mg_insts           = [],
      mg_fam_insts       = [],
      mg_patsyns         = [],
      mg_rules           = [],
      mg_binds           = def,                  -- our binding
      mg_foreign         = NoStubs,
      mg_warns           = NoWarnings,
      mg_hpc_info        = NoHpcInfo False,
      mg_modBreaks       = emptyModBreaks,
      mg_vect_decls      = [],
      mg_vect_info       = noVectInfo,
      mg_boot            = False,
      mg_anns            = [],
      mg_inst_env        = emptyInstEnv,
      mg_fam_inst_env    = emptyFamInstEnv,
      mg_safe_haskell    = Sf_None,
      mg_trust_pkg       = False,
      mg_dependent_files = []
summ :: DynFlags -> ModSummary
summ dflags = ModSummary 
      ms_mod          = modl,
      ms_hsc_src      = HsSrcFile,
      ms_location     = ModLocation {
          ml_hs_file  = Nothing
      ,   ml_hi_file  = "Example.hi"
      ,   ml_obj_file = "Example.o"
      ms_hs_date      = UTCTime (toEnum 0) 0,
      ms_obj_date     = Nothing,
      ms_iface_date   = Nothing,
      ms_srcimps      = [],
      ms_textual_imps = [],
      ms_hspp_file    = "Example.hs",
      ms_hspp_opts    = dflags,
      ms_hspp_buf     = Nothing

Code Generation

So now that we have our synthetic core module we can run the normal compiler pipeline on it and compile it just like we would with source code. The transformation of Core to native code goes through several processes:

  1. CorePrep
  2. CoreToStg
  3. Core Linting (Optional)
  4. Stg2Stg
  5. Code Generation

The main pass is called the Simplifier, which maps Core to Core. It’s job it is to perform a large collection of correctness-preserving transformations, with the goal of producing a more efficient program.

  1. Constant folding
  2. Applying the rewrite rules
  3. Inlining
  4. Case of case optimization
  5. Case of known constructor optimization
  6. Eta expansion and Eta reduction

In addition to optimization GHC contains a pass called the Core Linter which does a variety of internal consistency checks on a given Core program. Since Core is explicitly typed, typechecking a given program is trivial as we simply check that the type of identifiers matches with their bindings and that the types are internally consistent. The Core linter is extremely useful if you’re writing optimization passes that transform Core or are targeting it from another language (other than vanilla Haskell). The linter pass can prevent a whole slew of bugs before they manifest as code generation errors.

So now we’ll run the rest of the compiler pipeline and generate assembly code from our module. There’s a bit of song and dance in converting between types but the process is basically just connecting the inputs and outputs of the above passes together.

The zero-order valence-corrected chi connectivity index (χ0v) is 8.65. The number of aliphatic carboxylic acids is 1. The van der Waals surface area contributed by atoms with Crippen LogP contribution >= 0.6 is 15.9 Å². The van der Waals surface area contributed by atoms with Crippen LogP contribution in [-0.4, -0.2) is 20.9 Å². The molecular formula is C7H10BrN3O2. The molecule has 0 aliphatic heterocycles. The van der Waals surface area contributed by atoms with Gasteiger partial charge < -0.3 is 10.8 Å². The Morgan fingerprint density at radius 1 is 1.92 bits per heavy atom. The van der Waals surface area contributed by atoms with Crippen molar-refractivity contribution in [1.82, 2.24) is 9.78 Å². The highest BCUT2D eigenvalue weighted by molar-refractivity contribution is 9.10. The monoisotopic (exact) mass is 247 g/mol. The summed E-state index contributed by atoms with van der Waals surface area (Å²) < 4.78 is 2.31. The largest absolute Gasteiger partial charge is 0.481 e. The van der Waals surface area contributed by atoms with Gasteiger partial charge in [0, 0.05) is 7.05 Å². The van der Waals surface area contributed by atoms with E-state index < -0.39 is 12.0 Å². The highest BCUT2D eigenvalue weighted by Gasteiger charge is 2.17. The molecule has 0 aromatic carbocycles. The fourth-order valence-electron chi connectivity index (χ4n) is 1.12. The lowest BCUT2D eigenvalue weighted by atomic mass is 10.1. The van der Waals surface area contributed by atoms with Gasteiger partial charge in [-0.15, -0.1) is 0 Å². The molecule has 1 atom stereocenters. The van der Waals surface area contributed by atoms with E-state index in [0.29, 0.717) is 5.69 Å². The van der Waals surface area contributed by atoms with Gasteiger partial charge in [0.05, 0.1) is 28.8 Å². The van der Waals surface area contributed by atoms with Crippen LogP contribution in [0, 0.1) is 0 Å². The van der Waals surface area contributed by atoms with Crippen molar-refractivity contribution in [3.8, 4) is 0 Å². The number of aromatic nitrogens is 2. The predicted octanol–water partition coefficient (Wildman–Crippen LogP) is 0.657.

main :: IO ()
main = runGhc (Just libdir) $ do
  dflags <- getSessionDynFlags

  setSessionDynFlags $ dflags { hscTarget = HscAsm, ghcLink = LinkBinary }

  dflags <- getSessionDynFlags
  env <- getSession

  setTargets [Target 
    { targetId = TargetModule (mkModuleName "Example")
    , targetAllowObjCode = True
    , targetContents = Nothing }]

  -- repares for code generation.
  prep <- liftIO $ corePrepPgm env (ms_location (summ dflags)) (mg_binds guts) (mg_tcs guts)

  -- Transform Core into STG
  stg <- liftIO $ coreToStg dflags (mg_module guts) prep

  -- STG Transformer
  (stg_binds2, cost_centre_info) <- liftIO $ stg2stg dflags (mg_module guts) stg

  -- Generated Cmm
  let cmms = codeGen dflags (mg_module guts) (mg_tcs guts) cost_centre_info stg_binds2 (mg_hpc_info guts)

  -- Initialize a name supply for the Cmm pipeline
  us <- liftIO $ mkSplitUniqSupply 'S'
  let initTopSRT = initUs_ us emptySRT
      run_pipeline = cmmPipeline env

  -- Collect the Cmm code stream after running the pipeline.
  let cmmstream = do
       a <- Stream.mapAccumL run_pipeline initTopSRT cmms
       Stream.yield (srtToData a)

  -- Prepare the Cmm for 
  genraw <- liftIO $ cmmToRawCmm dflags cmmstream

  -- Initialize name supply for the native code generator and generate x86 to a
  -- file from the prepared Cmm.
  ncg_uniqs <- liftIO $ mkSplitUniqSupply 'n'
  fname <- liftIO $ (openFile "Example.asm" WriteMode)
  liftIO $ nativeCodeGen dflags (mg_module guts) modloc fname ncg_uniqs genraw

  -- Dump the outputted Stg and  Cmm out
  gen <- liftIO $ Stream.collect cmmstream
  liftIO $ putStrLn "=== STG ==="
  liftIO $ putStrLn $ showGhc stg_binds2

  liftIO $ putStrLn "=== CMM ==="
  liftIO $ putStrLn $ showGhc gen

And then we get a Example.asm file outputted from our synthetic core module. A next step project would be to target a more complicated language to GHC Core to take advantage of it’s compiler optimizations and native code generation.